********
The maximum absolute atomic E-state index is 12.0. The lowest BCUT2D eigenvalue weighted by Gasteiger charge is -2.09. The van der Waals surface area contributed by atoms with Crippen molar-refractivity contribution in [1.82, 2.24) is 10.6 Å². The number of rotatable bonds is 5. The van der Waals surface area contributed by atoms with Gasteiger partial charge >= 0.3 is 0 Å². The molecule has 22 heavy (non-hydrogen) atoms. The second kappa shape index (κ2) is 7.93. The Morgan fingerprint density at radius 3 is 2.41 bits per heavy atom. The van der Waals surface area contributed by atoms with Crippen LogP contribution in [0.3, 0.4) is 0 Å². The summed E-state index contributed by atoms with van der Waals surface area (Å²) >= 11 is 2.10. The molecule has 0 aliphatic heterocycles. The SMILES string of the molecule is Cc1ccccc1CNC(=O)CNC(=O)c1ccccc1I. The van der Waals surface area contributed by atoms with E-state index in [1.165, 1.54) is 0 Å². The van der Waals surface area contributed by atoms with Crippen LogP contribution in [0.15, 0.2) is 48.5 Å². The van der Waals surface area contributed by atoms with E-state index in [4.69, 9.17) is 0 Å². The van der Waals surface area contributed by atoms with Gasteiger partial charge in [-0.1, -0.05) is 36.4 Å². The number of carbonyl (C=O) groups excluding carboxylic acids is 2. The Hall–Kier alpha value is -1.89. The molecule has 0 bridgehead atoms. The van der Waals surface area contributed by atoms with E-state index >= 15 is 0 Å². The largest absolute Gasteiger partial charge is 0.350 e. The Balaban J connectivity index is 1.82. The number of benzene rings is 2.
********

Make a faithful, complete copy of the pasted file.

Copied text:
The maximum absolute atomic E-state index is 12.0. The lowest BCUT2D eigenvalue weighted by Gasteiger charge is -2.09. The van der Waals surface area contributed by atoms with Crippen molar-refractivity contribution in [1.82, 2.24) is 10.6 Å². The number of rotatable bonds is 5. The van der Waals surface area contributed by atoms with Gasteiger partial charge >= 0.3 is 0 Å². The molecule has 22 heavy (non-hydrogen) atoms. The second kappa shape index (κ2) is 7.93. The Morgan fingerprint density at radius 3 is 2.41 bits per heavy atom. The van der Waals surface area contributed by atoms with Crippen LogP contribution in [0.3, 0.4) is 0 Å². The summed E-state index contributed by atoms with van der Waals surface area (Å²) >= 11 is 2.10. The molecule has 0 aliphatic heterocycles. The SMILES string of the molecule is Cc1ccccc1CNC(=O)CNC(=O)c1ccccc1I. The van der Waals surface area contributed by atoms with E-state index in [1.165, 1.54) is 0 Å². The van der Waals surface area contributed by atoms with Crippen LogP contribution in [0.15, 0.2) is 48.5 Å². The van der Waals surface area contributed by atoms with E-state index in [4.69, 9.17) is 0 Å². The van der Waals surface area contributed by atoms with Gasteiger partial charge in [-0.1, -0.05) is 36.4 Å². The number of carbonyl (C=O) groups excluding carboxylic acids is 2. The Hall–Kier alpha value is -1.89. The molecule has 0 bridgehead atoms. The van der Waals surface area contributed by atoms with E-state index >= 15 is 0 Å². The largest absolute Gasteiger partial charge is 0.350 e. The Balaban J connectivity index is 1.82. The number of benzene rings is 2.